Stories like this are harmful, because people hear them and think they can never serve God. I can’t imagine selling myself into slavery and moving to a bug-infested tropical island where I would be beaten and forced to labor in the sun all day, every day, until I died. If I thought I had to do a thing like that in order to please God, I would be very disturbed, because I know I’m not strong enough to do it. It would discourage me. God gave me a phrase earlier this year: “We discourage people.” It’s true. We try to bury people under burdens God never intended them to carry.

Jesus said his yoke was easy and his burden was light. I assume he told the truth.

As far as we know, Jesus only had one bad day in his entire life. We never read that he was sick, that he was beaten for preaching, that he starved, or that he had to beg. We never read that he had to work as a slave or even an oppressed employee. To me, that suggests that the more aligned you are with the Holy Spirit, the more smoothly your life will go. This has been my experience. I will be rejected, and I may be murdered some day, but I don’t expect to live in pain and frustration as a general rule.

The Bible is full of promises God has made to the obedient, and most of the promises are about his help with life on earth, not in heaven. I’m sure God will deliver you from slavery if you’re a slave when you give your heart to him. I think it would be very unusual for him to tell a person to give up an ordinary life, which is hard enough as it is, and submit to things like forced labor, beatings, incarceration, castration, complete poverty, and separation from loved ones.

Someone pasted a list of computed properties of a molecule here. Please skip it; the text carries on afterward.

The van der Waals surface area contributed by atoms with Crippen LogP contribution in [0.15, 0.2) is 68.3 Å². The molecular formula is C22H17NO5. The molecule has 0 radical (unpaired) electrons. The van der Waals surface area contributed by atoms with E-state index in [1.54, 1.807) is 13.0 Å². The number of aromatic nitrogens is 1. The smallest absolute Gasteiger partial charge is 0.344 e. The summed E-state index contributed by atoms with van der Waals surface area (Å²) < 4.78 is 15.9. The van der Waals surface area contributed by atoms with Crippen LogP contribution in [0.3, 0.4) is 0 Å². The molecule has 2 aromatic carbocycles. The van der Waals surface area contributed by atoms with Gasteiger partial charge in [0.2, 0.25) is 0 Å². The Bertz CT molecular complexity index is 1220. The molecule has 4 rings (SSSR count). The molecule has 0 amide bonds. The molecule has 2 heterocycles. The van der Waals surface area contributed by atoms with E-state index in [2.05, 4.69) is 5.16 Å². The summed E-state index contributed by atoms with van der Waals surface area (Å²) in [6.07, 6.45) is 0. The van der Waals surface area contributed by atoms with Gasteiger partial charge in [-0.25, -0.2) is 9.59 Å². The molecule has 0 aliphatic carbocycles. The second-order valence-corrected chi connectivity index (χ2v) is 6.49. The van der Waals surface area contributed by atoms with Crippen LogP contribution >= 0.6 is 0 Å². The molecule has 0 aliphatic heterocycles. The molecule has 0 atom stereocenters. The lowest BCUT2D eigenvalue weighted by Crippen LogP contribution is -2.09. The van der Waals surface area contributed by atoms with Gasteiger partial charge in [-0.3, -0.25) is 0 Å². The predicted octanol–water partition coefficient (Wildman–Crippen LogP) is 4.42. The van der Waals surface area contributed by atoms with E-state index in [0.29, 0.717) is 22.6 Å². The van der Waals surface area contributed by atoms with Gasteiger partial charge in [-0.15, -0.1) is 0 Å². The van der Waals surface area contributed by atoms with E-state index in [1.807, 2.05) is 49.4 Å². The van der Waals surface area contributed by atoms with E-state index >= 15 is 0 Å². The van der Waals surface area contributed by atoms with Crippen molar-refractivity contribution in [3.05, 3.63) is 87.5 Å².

We don’t have to pay for heaven. It’s not a vacation you pay for in advance. It’s a gift. God doesn’t say, “Well, Bob sold himself into slavery and died toothless and alone at the age of 76, on a tropical plantation, shivering with malaria, so now I owe him eternity in heaven.” Someone else paid for heaven. We’re supposed to obey and make certain sacrifices, but we don’t trade earthly agony for heavenly bliss. The Bible says sin, not righteousness, has wages. We earn hell. Heaven is provided free of charge. If it wasn’t, the crucifixion would have been pointless. What was Jesus paying for? His own salvation? How would that help us?